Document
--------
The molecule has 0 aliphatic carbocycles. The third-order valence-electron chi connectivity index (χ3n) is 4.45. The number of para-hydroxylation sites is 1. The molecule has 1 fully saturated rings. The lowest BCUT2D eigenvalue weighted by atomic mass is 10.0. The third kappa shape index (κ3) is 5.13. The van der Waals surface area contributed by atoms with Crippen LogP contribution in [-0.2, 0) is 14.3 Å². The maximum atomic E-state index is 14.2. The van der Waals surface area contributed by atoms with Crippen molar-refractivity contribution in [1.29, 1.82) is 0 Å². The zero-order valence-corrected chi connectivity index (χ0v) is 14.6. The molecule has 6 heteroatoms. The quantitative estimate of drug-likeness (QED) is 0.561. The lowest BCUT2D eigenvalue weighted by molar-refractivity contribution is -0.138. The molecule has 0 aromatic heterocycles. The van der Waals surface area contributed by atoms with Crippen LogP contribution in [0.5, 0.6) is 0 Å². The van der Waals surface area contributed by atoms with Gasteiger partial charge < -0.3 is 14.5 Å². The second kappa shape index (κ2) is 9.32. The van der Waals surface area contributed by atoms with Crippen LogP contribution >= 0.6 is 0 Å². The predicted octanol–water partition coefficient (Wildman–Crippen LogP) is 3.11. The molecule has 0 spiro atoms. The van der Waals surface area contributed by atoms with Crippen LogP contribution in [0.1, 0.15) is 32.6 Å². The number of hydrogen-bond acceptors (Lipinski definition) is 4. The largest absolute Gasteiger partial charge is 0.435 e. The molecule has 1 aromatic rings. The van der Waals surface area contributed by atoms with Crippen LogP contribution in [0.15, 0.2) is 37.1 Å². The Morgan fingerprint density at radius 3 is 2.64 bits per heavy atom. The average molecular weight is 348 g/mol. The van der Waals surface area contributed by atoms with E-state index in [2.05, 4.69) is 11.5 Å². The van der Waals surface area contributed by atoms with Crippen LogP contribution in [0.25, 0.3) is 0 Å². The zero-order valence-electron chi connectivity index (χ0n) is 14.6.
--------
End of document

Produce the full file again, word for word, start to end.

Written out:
The molecule has 0 aliphatic carbocycles. The third-order valence-electron chi connectivity index (χ3n) is 4.45. The number of para-hydroxylation sites is 1. The molecule has 1 fully saturated rings. The lowest BCUT2D eigenvalue weighted by atomic mass is 10.0. The third kappa shape index (κ3) is 5.13. The van der Waals surface area contributed by atoms with Crippen LogP contribution in [-0.2, 0) is 14.3 Å². The maximum atomic E-state index is 14.2. The van der Waals surface area contributed by atoms with Crippen molar-refractivity contribution in [1.29, 1.82) is 0 Å². The zero-order valence-corrected chi connectivity index (χ0v) is 14.6. The molecule has 6 heteroatoms. The quantitative estimate of drug-likeness (QED) is 0.561. The lowest BCUT2D eigenvalue weighted by molar-refractivity contribution is -0.138. The molecule has 0 aromatic heterocycles. The van der Waals surface area contributed by atoms with Crippen LogP contribution in [0.5, 0.6) is 0 Å². The van der Waals surface area contributed by atoms with Gasteiger partial charge < -0.3 is 14.5 Å². The second kappa shape index (κ2) is 9.32. The van der Waals surface area contributed by atoms with Crippen LogP contribution >= 0.6 is 0 Å². The predicted octanol–water partition coefficient (Wildman–Crippen LogP) is 3.11. The molecule has 0 spiro atoms. The van der Waals surface area contributed by atoms with Crippen LogP contribution in [0.1, 0.15) is 32.6 Å². The number of hydrogen-bond acceptors (Lipinski definition) is 4. The largest absolute Gasteiger partial charge is 0.435 e. The molecule has 1 aromatic rings. The van der Waals surface area contributed by atoms with Crippen LogP contribution in [0.15, 0.2) is 37.1 Å². The Morgan fingerprint density at radius 3 is 2.64 bits per heavy atom. The average molecular weight is 348 g/mol. The van der Waals surface area contributed by atoms with E-state index in [2.05, 4.69) is 11.5 Å². The van der Waals surface area contributed by atoms with Crippen LogP contribution in [0.25, 0.3) is 0 Å². The zero-order valence-electron chi connectivity index (χ0n) is 14.6.